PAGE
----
Thursday, April 16, 2009
Sarah Jones does health disparties in ten voices
I am attending my third annual conference thrown by the Association of Health Care Journalists. Each has featured its own blockbuster with wow factor.
In 2007 they managed to book Gov. Arnold Schwarzenegger to break the news of his statewide health care program for California. That later died on the vine, but it was a bold proposal and quite a coup to get the celebrity governor to make it in front of us.
Last year they had Secretary Mike Leavitt, head of Health and Human Services, break the national news of his department's new electronic health records systems. I know, it's not an exclusive with The Terminator, but for a roomfull of health journalists it had oomph. They also threw in Elizabeth Edwards as keynote speaker (before John boy's fall from grace).
This year they pulled in the wonderful writer and performer Sarah Jones to do her polyphonic monologue The Right to Care, which does health care disparities in ten voices: a homeless black woman, a Dominican college student, a Korean pharmacist, a hip-hop barber, a Salvadorean veteran of the U.S. military, a lesbian Indian physician, an Italian American Long Island nurse, a Blackfoot community organizer, a Somali Girl Scout from Minneapolis and an elderly Jewish widow.
The character shifts were done almost entirely with her voice. The only props were a few rows of chairs with jackets thrown over them. As she changed characters she changed jackets, and (at most) eyeglasses. The chairs also fit the drama, because the dramatic premise was that each of these characters was presenting before a Congressional subcomittee. The jackets were the various people waiting their turns to speak.
When they spoke, they spoke of pain and exclusion.
"When rich people start to feel it, it's a national crisis," said the homeless woman.
"I feel just like this one lucky Guinea pig in this experiment," the Dominican college student said about leaving her family's unhealthy urban environment for the safety of a university campus.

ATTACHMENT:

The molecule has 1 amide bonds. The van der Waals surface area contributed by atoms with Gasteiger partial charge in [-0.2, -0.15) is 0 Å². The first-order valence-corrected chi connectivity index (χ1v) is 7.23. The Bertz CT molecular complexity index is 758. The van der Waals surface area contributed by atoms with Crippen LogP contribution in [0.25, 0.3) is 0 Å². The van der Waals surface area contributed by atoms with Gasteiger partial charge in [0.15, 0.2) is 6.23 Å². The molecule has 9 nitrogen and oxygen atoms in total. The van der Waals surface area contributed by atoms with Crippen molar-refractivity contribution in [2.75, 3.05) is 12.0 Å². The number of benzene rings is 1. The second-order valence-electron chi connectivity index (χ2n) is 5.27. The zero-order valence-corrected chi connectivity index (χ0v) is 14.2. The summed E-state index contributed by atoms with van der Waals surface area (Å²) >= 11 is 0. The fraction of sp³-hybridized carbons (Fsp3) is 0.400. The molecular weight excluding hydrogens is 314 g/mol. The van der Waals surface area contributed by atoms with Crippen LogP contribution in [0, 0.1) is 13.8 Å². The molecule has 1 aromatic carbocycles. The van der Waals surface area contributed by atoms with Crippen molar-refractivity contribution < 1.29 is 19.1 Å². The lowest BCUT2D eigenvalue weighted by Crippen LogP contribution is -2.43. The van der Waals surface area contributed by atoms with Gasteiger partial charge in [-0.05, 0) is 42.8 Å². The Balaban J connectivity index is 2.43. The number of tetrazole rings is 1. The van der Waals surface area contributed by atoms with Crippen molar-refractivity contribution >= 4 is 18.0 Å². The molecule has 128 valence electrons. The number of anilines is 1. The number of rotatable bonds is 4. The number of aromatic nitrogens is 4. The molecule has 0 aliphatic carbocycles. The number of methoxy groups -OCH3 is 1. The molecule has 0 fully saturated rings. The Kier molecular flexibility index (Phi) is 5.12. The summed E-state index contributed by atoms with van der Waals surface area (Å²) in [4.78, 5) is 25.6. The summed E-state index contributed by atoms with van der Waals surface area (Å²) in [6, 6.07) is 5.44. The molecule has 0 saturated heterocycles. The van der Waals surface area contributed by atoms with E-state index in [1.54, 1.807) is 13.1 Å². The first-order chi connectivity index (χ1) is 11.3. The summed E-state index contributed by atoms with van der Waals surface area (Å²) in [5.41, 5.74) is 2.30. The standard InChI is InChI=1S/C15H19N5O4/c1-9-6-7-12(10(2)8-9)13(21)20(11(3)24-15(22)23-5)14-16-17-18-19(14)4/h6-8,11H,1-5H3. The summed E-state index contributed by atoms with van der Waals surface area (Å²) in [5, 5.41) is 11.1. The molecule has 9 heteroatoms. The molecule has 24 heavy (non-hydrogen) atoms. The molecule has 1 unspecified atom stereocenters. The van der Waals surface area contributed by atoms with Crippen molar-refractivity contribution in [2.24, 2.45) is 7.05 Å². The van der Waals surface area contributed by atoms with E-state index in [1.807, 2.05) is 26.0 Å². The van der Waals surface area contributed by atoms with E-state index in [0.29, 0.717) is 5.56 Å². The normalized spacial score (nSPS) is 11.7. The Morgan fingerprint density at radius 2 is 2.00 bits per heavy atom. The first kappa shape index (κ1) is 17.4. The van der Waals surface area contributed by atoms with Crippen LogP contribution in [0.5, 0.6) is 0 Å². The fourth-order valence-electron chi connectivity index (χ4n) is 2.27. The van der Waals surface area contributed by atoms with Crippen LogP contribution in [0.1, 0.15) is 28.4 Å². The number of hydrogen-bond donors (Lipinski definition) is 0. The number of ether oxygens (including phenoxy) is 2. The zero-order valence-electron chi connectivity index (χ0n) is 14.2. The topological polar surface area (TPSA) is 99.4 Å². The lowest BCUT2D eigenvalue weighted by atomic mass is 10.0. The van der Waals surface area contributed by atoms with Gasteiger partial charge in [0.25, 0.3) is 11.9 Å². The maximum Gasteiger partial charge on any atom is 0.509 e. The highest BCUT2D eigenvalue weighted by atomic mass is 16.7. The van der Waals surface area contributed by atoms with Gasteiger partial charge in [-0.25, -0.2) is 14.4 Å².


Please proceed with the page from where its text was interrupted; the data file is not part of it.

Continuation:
"We need to break this silence and help people of all backgrounds in a language they understand," said the Korean pharmacist.
"We are in as much danger from drive-thru windows as drive-by shootings," said the hip-hop barber (or, in his self-styled terms, the "folicular aesthetics counselor").
"I will fight for this country," said the Salvadorean veteran of the U.S. military - "and I pray there is no one inside this country who is trying to fight me back."
"It is this hospital system that is in need of intensive care," said the lesbian Indian physician.
"I don't want to waste your time with information your assistants may already keep on file," said the Blackfoot Indian community organizer.
"It was so white," the Somali Girl Scout says of ending up in Maine - "and there was snow, too!"
"You can't spend all those years of your life seeing that you will be taken care of when you get older, only to have it all taken from you," said the elderly Jewish widow.
I have not included in this catalogue a quote from the Italian American nurse from Long Island, whom (Jones said, in a Q&A following the performance) is modeled on a woman who once cared for Jones' mother when she was hospitalized. (Both of Jones' parents are physicians, by the way.)
This particular character is something of a ringer, thrown in to give voice to a different sort of American minority - the white reactionary. Jones said that when she has performed this piece before audiences lacking in diversity, this character gets all of the laughs.
The Long Island nurse drew some painful laughs from our diverse crowd of health care journalists.
"Look at Oprah! I mean, hello?" she said. "When will people be satisfied? Not even with a black president, apparently."
The show begins and ends with the homeless woman character, who is presented as the conscience of the piece - and who tried to be the conscience of the Congress. She challenges the elected officials she has been addressing, "If you can look into my face and you don't see yourself, somebody has stole your soul."
Jones first performed The Right to Care in 2005 after being commissioned to write it by the W.K. Kellogg Foundation. She said said the foundation continues to subsidize her performances of the piece, which she books out of her home office.
I buttonholed her as she was leaving the conference hotel after the performance. I told her that I work for a newspaper in St. Louis published by an African-American oral surgeon. I explained that our paper also has a foundation that annually produces a Salute to Excellence in minority health. I told her she needs to come next year and perform this piece at our Health Salute.
"I'll do it," she said. "Contact me through my office."
I'll do that. I'll hold her to that. St. Louis needs to experience Sarah Jones and The Right to Care. I'll make sure we have that opportuntity.
Image of Sarah Jones got up as the homeless woman character from W.K. Kellogg Foundation.